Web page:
More Vista notes
My last blog on Vista was judged "TG’s usual anti Vista rant and a couple of wild links to disappointed mugs" by one of our colleagues. So I decided to look a little deeper at the links about Vista that I provided. Holy cow, it’s worse than I thought.
I started writing this the day after my last Vista blog. It was only supposed to be a couple links but (you know me) I blew it up into a lot more. I’ll apologize in advance here if it’s a little disjointed, I just want to get this out of my drafts bin and move on to material that may be more interesting.
We continue now with our regularly scheduled program…
I don’t have a personal beef with Vista. What confounds me is when something like Vista is so bad according to so many people, while others continue to defend it so strongly. I’d maintain that like many tools, the people who support Vista really aren’t using it much as an "operating system" but more simply to run whatever applications happen to be available. In other words, if you don’t ask for your XP-capable applications to run in Vista, then you won’t be one of the millions complaining about how Vista can’t run common non-Microsoft applications. If you don’t use anything but stock hardware that you bought with the box then you probably won’t complain about lack of off-the shelf hardware that actually works properly.
Anyway – Let’s take a look at the links I provided in my last blog on this topic about Vista and see what we find.
OK, Google search for "vista hell": 4.7 Million hits – they pretty much all say the same thing.
A search for "vista worst" yields 2.6 Million hits, including the following interesting tidbits:
- CNET rates Microsoft Vista – “Worst Tech Product of 2007".
- A Computerworld (ITWorld, IDG) article for "Ten fixes for Vista’s worst features."
- Here is another article from Computerworld (syndicated to other websites called "How to fix Windows Vista’s worst shortcomings"
- Acer (#4 worldwide computer manufacturer) calls Vista inadequate. That article and this one discuss legal actions about artificial price hikes and disingenuine compatibility claims.
- Probably related: This is about a class-action lawsuit against Microsoft for many things related to Vista. Here are more details on that – a very interesting read. In short, Microsoft allowed unqualified hardware to be marked as "certified", which caused a lot of people to buy hardware with Vista when people knew it wasn’t going to work. This is a follow-up to that, it’s a real courtroom drama…
- Intel had to lean on Microsoft to modify DirectX in Vista to allow it to work with standard hardware. (Just look at the URL for that link)
- Another article describes how Microsoft knew Vista wasn’t ready but went ahead with it anyway.
- This article describes how and why a Texas state senator is trying to ban Vista from use in state agencies – the legislation including the rider (special note) passed 26-5. (The pro/con Vista commentary following the article is typical and amusing.)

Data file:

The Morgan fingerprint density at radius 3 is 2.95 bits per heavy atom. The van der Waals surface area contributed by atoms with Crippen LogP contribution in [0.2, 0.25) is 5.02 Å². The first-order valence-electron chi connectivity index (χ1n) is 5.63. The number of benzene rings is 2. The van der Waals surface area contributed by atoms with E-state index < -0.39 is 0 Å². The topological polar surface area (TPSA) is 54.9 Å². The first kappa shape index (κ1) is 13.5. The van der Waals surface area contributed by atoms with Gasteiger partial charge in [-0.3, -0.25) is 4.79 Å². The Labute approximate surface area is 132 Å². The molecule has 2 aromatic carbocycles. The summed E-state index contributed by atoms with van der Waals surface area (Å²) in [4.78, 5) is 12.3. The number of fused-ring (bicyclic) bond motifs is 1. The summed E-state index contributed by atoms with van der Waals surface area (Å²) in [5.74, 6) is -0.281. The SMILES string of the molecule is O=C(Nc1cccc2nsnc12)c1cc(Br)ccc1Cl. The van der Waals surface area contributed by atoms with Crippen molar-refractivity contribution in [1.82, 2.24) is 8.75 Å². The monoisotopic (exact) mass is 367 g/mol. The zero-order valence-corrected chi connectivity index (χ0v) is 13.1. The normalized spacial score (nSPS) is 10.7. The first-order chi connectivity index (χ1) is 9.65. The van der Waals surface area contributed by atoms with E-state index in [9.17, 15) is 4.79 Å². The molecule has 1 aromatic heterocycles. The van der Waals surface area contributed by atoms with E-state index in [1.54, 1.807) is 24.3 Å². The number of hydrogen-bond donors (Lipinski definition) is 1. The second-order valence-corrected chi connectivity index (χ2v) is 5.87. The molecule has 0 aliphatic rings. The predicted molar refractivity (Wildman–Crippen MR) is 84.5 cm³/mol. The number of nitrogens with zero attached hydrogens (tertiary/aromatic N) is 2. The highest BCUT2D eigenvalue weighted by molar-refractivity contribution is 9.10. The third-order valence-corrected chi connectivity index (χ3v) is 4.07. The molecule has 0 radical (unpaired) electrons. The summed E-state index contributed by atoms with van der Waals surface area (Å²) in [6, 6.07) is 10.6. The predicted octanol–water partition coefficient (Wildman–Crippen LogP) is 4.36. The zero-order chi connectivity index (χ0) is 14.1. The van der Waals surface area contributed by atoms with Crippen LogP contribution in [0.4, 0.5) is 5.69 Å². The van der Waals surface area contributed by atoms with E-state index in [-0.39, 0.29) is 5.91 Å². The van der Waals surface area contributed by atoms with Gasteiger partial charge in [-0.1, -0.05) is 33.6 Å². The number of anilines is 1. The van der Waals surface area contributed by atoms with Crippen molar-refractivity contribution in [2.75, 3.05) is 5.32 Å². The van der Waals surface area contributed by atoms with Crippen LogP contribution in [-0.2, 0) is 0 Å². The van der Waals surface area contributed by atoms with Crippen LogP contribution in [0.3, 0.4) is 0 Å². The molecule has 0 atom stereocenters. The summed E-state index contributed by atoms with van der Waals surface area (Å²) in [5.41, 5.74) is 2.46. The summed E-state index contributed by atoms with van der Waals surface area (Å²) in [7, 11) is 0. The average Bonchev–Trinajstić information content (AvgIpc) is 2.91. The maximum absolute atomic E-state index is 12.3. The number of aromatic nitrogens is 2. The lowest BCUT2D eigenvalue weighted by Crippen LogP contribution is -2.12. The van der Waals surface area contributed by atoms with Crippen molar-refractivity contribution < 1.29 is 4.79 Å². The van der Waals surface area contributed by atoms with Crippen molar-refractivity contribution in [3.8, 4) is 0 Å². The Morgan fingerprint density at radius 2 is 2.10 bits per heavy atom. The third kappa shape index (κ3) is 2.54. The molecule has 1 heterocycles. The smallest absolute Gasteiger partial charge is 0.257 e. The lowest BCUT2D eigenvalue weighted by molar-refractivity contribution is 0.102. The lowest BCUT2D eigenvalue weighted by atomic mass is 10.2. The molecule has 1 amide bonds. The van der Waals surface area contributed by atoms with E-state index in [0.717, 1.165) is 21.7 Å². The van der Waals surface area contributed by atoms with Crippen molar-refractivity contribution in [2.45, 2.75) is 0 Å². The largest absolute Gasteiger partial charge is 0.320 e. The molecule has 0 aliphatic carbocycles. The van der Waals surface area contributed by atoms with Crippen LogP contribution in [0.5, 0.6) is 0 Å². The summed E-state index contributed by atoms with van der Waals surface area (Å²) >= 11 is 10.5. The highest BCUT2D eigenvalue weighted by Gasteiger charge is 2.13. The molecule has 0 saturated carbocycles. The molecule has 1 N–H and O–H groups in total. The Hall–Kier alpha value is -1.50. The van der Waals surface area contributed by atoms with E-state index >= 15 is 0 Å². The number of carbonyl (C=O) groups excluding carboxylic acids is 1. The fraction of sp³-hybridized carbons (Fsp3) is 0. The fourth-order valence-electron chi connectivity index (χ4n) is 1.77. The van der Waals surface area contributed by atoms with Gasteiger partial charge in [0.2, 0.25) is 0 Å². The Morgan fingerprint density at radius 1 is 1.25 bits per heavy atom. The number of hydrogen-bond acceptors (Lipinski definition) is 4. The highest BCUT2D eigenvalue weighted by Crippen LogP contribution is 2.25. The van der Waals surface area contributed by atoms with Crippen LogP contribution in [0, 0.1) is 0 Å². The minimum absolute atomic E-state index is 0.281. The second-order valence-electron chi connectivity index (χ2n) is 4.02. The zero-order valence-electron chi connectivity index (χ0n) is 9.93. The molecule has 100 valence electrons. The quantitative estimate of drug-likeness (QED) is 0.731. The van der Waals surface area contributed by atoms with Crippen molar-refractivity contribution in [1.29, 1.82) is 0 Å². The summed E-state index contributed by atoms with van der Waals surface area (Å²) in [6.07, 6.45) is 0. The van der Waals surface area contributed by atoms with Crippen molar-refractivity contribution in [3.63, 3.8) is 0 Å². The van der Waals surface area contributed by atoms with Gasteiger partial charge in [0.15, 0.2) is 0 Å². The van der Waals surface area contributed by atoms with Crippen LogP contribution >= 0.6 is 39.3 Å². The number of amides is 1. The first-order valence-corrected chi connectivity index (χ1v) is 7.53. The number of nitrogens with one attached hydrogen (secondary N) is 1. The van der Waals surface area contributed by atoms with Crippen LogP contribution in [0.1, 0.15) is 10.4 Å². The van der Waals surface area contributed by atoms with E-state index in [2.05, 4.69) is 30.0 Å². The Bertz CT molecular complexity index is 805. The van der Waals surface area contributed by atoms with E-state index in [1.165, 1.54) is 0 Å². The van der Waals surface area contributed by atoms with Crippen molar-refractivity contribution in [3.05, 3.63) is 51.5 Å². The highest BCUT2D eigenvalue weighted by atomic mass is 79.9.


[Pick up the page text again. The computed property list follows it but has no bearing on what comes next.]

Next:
To be fair, I confess a couple of those above might be related to the same lawsuits … so many, can’t tell.
Here’s another gem from Networkworld with the results of survey where out of over 1100 respondants, 84 percent said they were not going to move to Windows 7, in part due to the disaster with Vista.
All I wanted to do here was provide this quote…
That came from the Microsoft website. They originally had it on the Windows 7 home page, but then removed it.
As an aside, as I was looking for it I found the same text on this page where someone apparently stole the Microsoft text and used it for their own product. That page itself is merely the Google saved image since the site owner seems to have taken down that text.
Here is similar text from another Microsoft PDF page…. (If that doesn’t work for you, try this HTML version.)
Anyway, the point from the above is that Microsoft acknowledges how horrible Vista has been, they’ve heard it since the initial release, and they’ve issued a replacement. So I wish people would stop trying to defend the platform as though the developer or the user community have ever really liked it.
And that’s about all I have to say about that
Doing my best Forest Gump there… Actually I am sincerely looking forward to Windows 7, or whatever the next truly best platform is. Heck XP is getting old and it’s just time for something new. But Vista was a disaster and everyone is hoping Microsoft doesn’t repeat it. I’m looking forward to something better than XP, but I’m not too anxious either. I’m glad I skipped Vista and I can wait a while longer for Windows 7.
For any of my colleagues who want to put DBMS products on Vista until Windows 7 is ready, or because they don’t want to tell their clients to use Windows Server 2008, I’ll remind you that Vista is defined as a workstation platform, even the Ultimate edition. Microsoft doesn’t use the term Server in association with Vista. If you have problems running server software over a workstation, don’t put all the blame on the software authors or the platform, only some of the blame. First, blame yourself for forcing the system to do what the authors say it shouldn’t be doing. And the next time one of your clients does something that you told them not to, try not to be so quick to say “I told ya so”.